Choi, I., Bond, K., Krusienski, D., & Nam, C. S. (2015). Comparison of stimulation patterns to elicit steady-state somatosensory evoked potentials (SSSEPs): Implications for hybrid and SSSEP-based BCIs. Systems, Man, and Cybernetics (SMC), 2015 IEEE International Conference on (pp. 3122–3127).Google Scholar
Choi, I., Bond, K., & Nam, C. S. (2016). A hybrid BCI-controlled FES system for hand-wrist motor function. IEEE International Conference on Systems, Man, and Cybernetics.Google Scholar
Daly, J. J., Cheng, R., Rogers, J., Litinas, K., Hrovat, K., & Dohring, M. (2009). Feasibility of a new application of noninvasive brain computer interface (BCI): A case study of training for recovery of volitional motor control after stroke. Journal of Neurologic Physical Therapy, 33(4), 203–211.Google Scholar
Delorme, A., & Makeig, S. (2004). EEGLAB: An open source toolbox for analysis of single-trial EEG dynamics including independent component analysis. Journal of Neuroscience Methods,134(1), 9–21.CrossRefGoogle Scholar
Delorme, A., Makeig, S., & Sejnowski, T. (2001). Automatic artifact rejection for EEG data using high-order statistics and independent component analysis. Proceedings of the third international ICA conference (pp. 9–12).Google Scholar
Doucet, B. M., Lam, A., & Griffin, L. (2012). Neuromuscular electrical stimulation for skeletal muscle function. Yale J Biol Med,85(2), 201–215.Google Scholar
Elnady, A. M., Zhang, X., Xiao, Z. G., Yong, X., Randhawa, B. K., Boyd, L., & Menon, C. (2015). A single-session preliminary evaluat on of an affordable BCI-controlled arm exoskeleton and motor-proprioception platform. Frontiers in Human Neuroscience, 9, 168. Switzerland.Google Scholar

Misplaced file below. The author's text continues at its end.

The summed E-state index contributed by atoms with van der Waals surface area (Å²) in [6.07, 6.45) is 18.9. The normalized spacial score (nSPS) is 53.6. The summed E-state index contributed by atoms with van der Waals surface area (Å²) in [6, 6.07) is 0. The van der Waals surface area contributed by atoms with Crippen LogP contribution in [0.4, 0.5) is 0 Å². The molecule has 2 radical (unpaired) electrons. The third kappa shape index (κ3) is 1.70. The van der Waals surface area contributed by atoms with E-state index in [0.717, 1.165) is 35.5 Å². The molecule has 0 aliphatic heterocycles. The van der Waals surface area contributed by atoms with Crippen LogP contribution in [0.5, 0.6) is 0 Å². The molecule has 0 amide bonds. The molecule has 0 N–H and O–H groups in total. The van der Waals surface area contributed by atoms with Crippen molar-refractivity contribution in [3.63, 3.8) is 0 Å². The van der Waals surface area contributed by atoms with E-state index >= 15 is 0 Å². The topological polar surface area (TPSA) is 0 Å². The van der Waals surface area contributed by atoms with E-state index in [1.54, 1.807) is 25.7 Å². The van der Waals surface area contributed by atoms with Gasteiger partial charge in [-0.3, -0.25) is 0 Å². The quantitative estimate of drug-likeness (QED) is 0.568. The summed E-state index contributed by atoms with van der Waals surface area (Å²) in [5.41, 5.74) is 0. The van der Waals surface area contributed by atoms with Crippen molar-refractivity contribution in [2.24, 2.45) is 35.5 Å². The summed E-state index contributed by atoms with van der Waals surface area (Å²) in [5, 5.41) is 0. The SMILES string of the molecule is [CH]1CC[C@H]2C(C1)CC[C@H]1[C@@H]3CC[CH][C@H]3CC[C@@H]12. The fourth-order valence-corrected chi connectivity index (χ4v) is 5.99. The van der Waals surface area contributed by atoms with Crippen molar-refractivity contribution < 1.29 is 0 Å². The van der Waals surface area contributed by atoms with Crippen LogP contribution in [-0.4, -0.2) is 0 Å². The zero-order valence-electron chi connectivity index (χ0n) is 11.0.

Ferree, T. C., Clay, M. T., & Tucker, D. M. (2001). The spatial resolution of scalp EEG. Neurocomputing,38–40, 1209–1216.CrossRefGoogle Scholar
Forrester, B. J., & Petrofsky, J. S. (2004). Effect of electrode size, shape, and placement during electrical stimulation. Journal of Applied Research,4(2), 346–354.Google Scholar
Gordon, C. C., Churchill, T., Clauser, C. E., Bradtmiller, B., & McConville, J. T. (1989). Anthropometric survey of US army personnel: methods and summary statistics 1988.Google Scholar
Gu, Y., Dremstrup, K., & Farina, D. (2009). Single-trial discrimination of type and speed of wrist movements from EEG recordings. Clinical Neurophysiology, 120(8), 1596–1600. International Federation of Clinical Neurophysiology.Google Scholar
Hamedi, M., Salleh, S.-H., & Noor, A. M. (2016). Electroencephalographic motor imagery brain connectivity analysis for BCI: A review. Neural Computation,28(6), 999–1041.MathSciNetCrossRefGoogle Scholar
Hyvärinen, a, & Oja, E. (2000). Independent component analysis: algorithms and applications. Neural networks : the official journal of the International Neural Network Society, 13(4–5), 411–430.Google Scholar